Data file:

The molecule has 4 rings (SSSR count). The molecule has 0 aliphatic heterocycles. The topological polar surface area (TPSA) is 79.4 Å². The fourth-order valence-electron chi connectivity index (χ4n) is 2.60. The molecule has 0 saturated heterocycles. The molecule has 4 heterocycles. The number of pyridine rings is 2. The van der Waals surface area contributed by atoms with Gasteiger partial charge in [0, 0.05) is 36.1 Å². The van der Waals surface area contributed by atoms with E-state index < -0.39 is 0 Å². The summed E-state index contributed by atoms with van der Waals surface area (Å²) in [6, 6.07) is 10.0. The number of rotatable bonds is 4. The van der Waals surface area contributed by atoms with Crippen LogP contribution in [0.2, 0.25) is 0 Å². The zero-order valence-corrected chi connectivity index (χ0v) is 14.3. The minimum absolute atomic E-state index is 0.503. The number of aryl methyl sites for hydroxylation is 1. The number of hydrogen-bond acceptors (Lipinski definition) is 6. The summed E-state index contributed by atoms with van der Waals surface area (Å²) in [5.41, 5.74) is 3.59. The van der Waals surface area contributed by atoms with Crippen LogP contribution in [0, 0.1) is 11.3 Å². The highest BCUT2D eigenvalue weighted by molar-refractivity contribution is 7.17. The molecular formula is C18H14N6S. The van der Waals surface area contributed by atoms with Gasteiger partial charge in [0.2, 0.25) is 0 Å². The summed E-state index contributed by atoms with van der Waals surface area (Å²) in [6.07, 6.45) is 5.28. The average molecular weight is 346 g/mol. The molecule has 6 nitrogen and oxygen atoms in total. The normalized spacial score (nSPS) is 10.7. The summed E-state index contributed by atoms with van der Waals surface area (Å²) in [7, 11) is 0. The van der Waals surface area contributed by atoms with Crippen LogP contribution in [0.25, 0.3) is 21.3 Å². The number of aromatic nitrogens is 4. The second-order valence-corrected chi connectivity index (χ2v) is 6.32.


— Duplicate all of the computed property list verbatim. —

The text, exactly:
The molecule has 4 rings (SSSR count). The molecule has 0 aliphatic heterocycles. The topological polar surface area (TPSA) is 79.4 Å². The fourth-order valence-electron chi connectivity index (χ4n) is 2.60. The molecule has 0 saturated heterocycles. The molecule has 4 heterocycles. The number of pyridine rings is 2. The van der Waals surface area contributed by atoms with Gasteiger partial charge in [0, 0.05) is 36.1 Å². The van der Waals surface area contributed by atoms with E-state index < -0.39 is 0 Å². The summed E-state index contributed by atoms with van der Waals surface area (Å²) in [6, 6.07) is 10.0. The number of rotatable bonds is 4. The van der Waals surface area contributed by atoms with Crippen LogP contribution in [0.2, 0.25) is 0 Å². The zero-order valence-corrected chi connectivity index (χ0v) is 14.3. The minimum absolute atomic E-state index is 0.503. The number of aryl methyl sites for hydroxylation is 1. The number of hydrogen-bond acceptors (Lipinski definition) is 6. The summed E-state index contributed by atoms with van der Waals surface area (Å²) in [5.41, 5.74) is 3.59. The van der Waals surface area contributed by atoms with Crippen LogP contribution in [0, 0.1) is 11.3 Å². The highest BCUT2D eigenvalue weighted by molar-refractivity contribution is 7.17. The molecular formula is C18H14N6S. The van der Waals surface area contributed by atoms with Gasteiger partial charge in [0.2, 0.25) is 0 Å². The summed E-state index contributed by atoms with van der Waals surface area (Å²) in [6.07, 6.45) is 5.28. The average molecular weight is 346 g/mol. The molecule has 6 nitrogen and oxygen atoms in total. The normalized spacial score (nSPS) is 10.7. The summed E-state index contributed by atoms with van der Waals surface area (Å²) in [7, 11) is 0. The van der Waals surface area contributed by atoms with Crippen LogP contribution in [0.25, 0.3) is 21.3 Å². The number of aromatic nitrogens is 4. The second-order valence-corrected chi connectivity index (χ2v) is 6.32.